The poet Novalis wrote at the end of the eighteenth century: “The Poet understands nature better than the Scientist.” How can this be? Is any other approach possible today than scientific method, can knowledge of nature be gained other than through analysis, breaking down, and fragmentation? Science and the arts see the world differently. Both are concerned with knowledge and insight. But while science proceeds analytically and quantitatively, literature engages with nature differently, through language. It operates not only with the conceptual aspects of language, but also with its associative functions, and make use of images and symbolic forms of representation. The understanding of reality and nature which is mediated through poetic language differs from the purely analytic. It can be broader and may capture more of the essence, because it embraces a level of imagery and myth which evades scientific conceptualisation.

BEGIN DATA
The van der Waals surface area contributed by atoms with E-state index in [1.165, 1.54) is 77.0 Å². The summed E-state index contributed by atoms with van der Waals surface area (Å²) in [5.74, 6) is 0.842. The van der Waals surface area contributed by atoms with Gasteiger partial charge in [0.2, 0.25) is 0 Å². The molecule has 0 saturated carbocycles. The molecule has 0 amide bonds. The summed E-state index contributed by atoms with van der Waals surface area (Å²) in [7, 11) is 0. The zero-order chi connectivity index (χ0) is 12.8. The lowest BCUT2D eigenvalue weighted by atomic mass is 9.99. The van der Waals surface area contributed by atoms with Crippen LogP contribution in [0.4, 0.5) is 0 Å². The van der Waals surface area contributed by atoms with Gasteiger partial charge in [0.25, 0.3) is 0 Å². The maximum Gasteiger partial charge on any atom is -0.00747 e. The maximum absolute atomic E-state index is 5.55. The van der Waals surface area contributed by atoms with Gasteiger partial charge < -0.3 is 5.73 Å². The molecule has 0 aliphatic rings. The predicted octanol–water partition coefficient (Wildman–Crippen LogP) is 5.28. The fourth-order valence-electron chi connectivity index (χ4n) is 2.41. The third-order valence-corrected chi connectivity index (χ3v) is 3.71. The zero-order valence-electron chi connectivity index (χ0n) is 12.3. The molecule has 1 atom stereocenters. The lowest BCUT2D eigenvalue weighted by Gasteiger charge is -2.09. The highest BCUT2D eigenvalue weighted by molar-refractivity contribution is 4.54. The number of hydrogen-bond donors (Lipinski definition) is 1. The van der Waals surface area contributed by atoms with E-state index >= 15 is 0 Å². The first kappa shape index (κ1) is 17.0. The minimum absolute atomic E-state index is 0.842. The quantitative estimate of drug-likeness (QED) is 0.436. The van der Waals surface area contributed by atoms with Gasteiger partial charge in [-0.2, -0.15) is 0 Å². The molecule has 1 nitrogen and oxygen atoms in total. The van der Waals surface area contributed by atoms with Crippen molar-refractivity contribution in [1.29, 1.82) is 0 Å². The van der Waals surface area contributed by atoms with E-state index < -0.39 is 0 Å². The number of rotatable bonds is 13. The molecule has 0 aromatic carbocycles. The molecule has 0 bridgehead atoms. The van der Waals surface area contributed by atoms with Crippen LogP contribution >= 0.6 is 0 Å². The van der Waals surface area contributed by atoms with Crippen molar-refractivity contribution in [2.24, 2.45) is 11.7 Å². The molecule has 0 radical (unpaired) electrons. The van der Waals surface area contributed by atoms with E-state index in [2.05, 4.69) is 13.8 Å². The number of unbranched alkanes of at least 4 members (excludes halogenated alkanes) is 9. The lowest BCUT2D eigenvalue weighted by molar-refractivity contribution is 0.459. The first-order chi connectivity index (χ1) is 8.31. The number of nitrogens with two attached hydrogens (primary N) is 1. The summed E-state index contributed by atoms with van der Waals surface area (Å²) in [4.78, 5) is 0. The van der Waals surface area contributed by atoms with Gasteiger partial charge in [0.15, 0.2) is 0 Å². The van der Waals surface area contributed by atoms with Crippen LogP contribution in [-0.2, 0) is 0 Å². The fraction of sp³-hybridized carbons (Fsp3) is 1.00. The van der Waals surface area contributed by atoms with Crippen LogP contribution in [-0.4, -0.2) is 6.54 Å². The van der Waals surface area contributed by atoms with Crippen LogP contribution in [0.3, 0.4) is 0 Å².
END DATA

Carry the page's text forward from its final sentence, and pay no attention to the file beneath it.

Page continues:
This domain conceives of scientific and aesthetic/poetic approaches not as mutually exclusive, but as complementary. The explication of literature has an important role to play in interdisciplinary engagement with nature. Its aim is the critical analysis of the textual qualities of knowledge about nature and culture, of literature’s rhetorical tropes, narratives and images.